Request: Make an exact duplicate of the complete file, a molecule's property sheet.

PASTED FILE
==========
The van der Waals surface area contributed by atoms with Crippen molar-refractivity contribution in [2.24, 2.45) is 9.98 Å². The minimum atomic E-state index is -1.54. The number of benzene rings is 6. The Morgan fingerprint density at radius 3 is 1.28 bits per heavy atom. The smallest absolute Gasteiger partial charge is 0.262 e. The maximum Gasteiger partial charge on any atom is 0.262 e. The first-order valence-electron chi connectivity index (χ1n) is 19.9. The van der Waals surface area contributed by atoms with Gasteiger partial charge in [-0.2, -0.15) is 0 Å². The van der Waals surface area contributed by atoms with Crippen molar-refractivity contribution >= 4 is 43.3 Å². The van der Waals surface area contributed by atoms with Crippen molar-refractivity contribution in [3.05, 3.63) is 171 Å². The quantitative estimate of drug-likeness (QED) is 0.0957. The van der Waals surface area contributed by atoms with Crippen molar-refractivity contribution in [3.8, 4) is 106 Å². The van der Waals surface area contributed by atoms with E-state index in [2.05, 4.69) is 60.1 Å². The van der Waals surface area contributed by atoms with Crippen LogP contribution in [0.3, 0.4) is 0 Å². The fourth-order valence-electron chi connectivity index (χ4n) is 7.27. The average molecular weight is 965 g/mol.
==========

The van der Waals surface area contributed by atoms with Crippen molar-refractivity contribution in [2.24, 2.45) is 9.98 Å². The minimum atomic E-state index is -1.54. The number of benzene rings is 6. The Morgan fingerprint density at radius 3 is 1.28 bits per heavy atom. The smallest absolute Gasteiger partial charge is 0.262 e. The maximum Gasteiger partial charge on any atom is 0.262 e. The first-order valence-electron chi connectivity index (χ1n) is 19.9. The van der Waals surface area contributed by atoms with Gasteiger partial charge in [-0.2, -0.15) is 0 Å². The van der Waals surface area contributed by atoms with Crippen molar-refractivity contribution >= 4 is 43.3 Å². The van der Waals surface area contributed by atoms with Crippen molar-refractivity contribution in [3.05, 3.63) is 171 Å². The quantitative estimate of drug-likeness (QED) is 0.0957. The van der Waals surface area contributed by atoms with Crippen molar-refractivity contribution in [3.8, 4) is 106 Å². The van der Waals surface area contributed by atoms with E-state index in [2.05, 4.69) is 60.1 Å². The van der Waals surface area contributed by atoms with Crippen LogP contribution in [0.3, 0.4) is 0 Å². The fourth-order valence-electron chi connectivity index (χ4n) is 7.27. The average molecular weight is 965 g/mol.